This can also present itself as the “back then” fallacy. The closeted homophobe spouts rhetoric that’s no longer socially permissible, and because his character archetype doesn’t change, it can be easy to assume that the homophobia he represents is somehow over. This is also known as the “gay marriage is legal, what are The Gays still complaining about?” defense.
And yes, this can and does creep into real life. In the wake of the Pulse nightclub shooting, when it revealed that the killer was posing as gay on several hook-up apps, commenters jumped triumphantly to exclaiming that they KNEW the killer had to be a Secret Gay.
This is, as the linked article points out, very convenient. It takes a moment of horrific violence against a marginalized community and paints the source of violence as coming from inside the community, allowing straight onlookers to absolve themselves of any role in upholding societal homophobia. It obscures the need for self-reflection and the duty of allies to confront both overt and casual violence in their own communities and rejects responsibility for hateful ideologies born from the same heteronormative institutions that have oppressed queer and trans individuals since time immemorial. In the case of the Pulse shootings, it maliciously erases the fact that the killer was on Grindr and other apps specifically to seek out victims.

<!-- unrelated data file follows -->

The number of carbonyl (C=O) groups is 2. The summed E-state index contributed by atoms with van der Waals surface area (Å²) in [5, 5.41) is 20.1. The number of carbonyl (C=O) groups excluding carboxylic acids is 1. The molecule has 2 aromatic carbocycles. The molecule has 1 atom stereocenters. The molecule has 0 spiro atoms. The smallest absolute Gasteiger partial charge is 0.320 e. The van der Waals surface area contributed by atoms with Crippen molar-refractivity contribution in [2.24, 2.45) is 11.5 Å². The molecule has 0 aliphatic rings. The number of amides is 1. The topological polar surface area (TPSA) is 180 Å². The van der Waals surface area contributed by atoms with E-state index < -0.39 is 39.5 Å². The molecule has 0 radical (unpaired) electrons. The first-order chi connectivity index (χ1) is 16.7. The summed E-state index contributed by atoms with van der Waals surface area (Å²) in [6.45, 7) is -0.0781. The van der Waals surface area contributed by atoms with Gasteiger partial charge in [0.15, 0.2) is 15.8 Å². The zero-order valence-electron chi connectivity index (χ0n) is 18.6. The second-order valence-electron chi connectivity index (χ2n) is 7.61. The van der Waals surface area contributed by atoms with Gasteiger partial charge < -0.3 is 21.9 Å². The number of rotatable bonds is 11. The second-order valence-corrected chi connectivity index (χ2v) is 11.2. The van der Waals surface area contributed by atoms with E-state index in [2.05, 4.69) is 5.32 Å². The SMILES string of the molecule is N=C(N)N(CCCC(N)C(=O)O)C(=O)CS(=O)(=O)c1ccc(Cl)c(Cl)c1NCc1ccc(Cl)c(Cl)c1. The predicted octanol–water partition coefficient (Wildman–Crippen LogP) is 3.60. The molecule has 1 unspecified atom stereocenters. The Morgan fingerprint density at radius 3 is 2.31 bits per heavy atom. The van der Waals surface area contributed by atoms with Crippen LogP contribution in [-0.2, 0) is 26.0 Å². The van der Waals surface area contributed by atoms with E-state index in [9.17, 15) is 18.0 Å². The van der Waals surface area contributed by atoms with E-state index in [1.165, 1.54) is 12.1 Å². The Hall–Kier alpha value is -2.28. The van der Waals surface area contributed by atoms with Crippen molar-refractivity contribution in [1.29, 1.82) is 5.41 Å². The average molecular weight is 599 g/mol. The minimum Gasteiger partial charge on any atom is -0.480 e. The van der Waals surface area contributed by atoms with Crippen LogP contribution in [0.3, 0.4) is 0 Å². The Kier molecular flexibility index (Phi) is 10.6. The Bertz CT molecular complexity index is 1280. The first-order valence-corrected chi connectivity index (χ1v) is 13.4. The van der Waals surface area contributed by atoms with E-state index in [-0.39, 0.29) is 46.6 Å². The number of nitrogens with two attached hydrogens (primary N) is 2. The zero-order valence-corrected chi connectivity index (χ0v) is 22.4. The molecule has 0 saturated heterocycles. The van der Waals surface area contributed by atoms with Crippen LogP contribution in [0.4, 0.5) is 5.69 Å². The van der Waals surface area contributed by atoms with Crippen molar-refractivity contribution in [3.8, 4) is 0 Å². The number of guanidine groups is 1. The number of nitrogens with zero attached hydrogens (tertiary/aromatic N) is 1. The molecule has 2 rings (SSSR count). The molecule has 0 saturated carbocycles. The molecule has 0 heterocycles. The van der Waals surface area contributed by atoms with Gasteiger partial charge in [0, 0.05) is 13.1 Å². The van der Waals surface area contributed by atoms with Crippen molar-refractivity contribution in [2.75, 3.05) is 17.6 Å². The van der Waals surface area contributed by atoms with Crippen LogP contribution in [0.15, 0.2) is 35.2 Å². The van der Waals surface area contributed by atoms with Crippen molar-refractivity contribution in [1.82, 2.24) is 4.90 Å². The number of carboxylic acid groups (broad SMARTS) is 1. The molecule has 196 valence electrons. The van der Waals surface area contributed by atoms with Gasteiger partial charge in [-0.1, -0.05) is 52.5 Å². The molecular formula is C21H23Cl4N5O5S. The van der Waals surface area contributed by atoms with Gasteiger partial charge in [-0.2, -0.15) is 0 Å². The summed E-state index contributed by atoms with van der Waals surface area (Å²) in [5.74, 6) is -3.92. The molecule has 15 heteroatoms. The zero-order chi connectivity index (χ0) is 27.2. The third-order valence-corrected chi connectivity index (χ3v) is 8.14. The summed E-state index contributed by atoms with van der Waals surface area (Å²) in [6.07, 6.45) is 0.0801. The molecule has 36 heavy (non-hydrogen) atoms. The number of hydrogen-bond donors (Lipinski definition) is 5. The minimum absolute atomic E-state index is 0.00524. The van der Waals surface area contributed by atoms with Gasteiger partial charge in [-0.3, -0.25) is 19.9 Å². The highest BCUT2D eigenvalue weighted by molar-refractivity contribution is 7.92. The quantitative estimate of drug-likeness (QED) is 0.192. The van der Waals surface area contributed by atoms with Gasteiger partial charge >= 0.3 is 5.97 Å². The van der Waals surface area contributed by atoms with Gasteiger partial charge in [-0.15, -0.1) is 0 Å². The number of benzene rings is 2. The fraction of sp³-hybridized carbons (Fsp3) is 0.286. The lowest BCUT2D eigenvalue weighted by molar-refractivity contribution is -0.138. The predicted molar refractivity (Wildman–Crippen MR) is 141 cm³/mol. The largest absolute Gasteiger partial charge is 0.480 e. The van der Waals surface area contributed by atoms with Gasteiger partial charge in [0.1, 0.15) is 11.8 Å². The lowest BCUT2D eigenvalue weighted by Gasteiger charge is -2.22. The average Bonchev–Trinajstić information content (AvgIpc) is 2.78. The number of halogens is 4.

Instead, it places responsibility back on the afflicted community to police ourselves. It obscures genuine, productive discussion about how societal expectations might cause a closeted person to behave in destructive ways, refusing to engage in a conversation about how expectations of masculinity and heteronormative behavior suffocate and warp those who don’t fit its narrow definitions. And yes, it refuses to take place significant blame or responsibility on those who, wittingly or un-, uphold those damaging expectations.
This is the slow, eroding cycle that the closeted homophobe character represents. He is a handy piece of iconography, a boiling down of hateful ideologies removed from the audience that predominantly perpetrates them and presenting the problem as handily solved by a single moment of self-realization. It is the nightlight straight audiences use against the boogeyman of social responsibility under their beds, and the sooner it dies the better.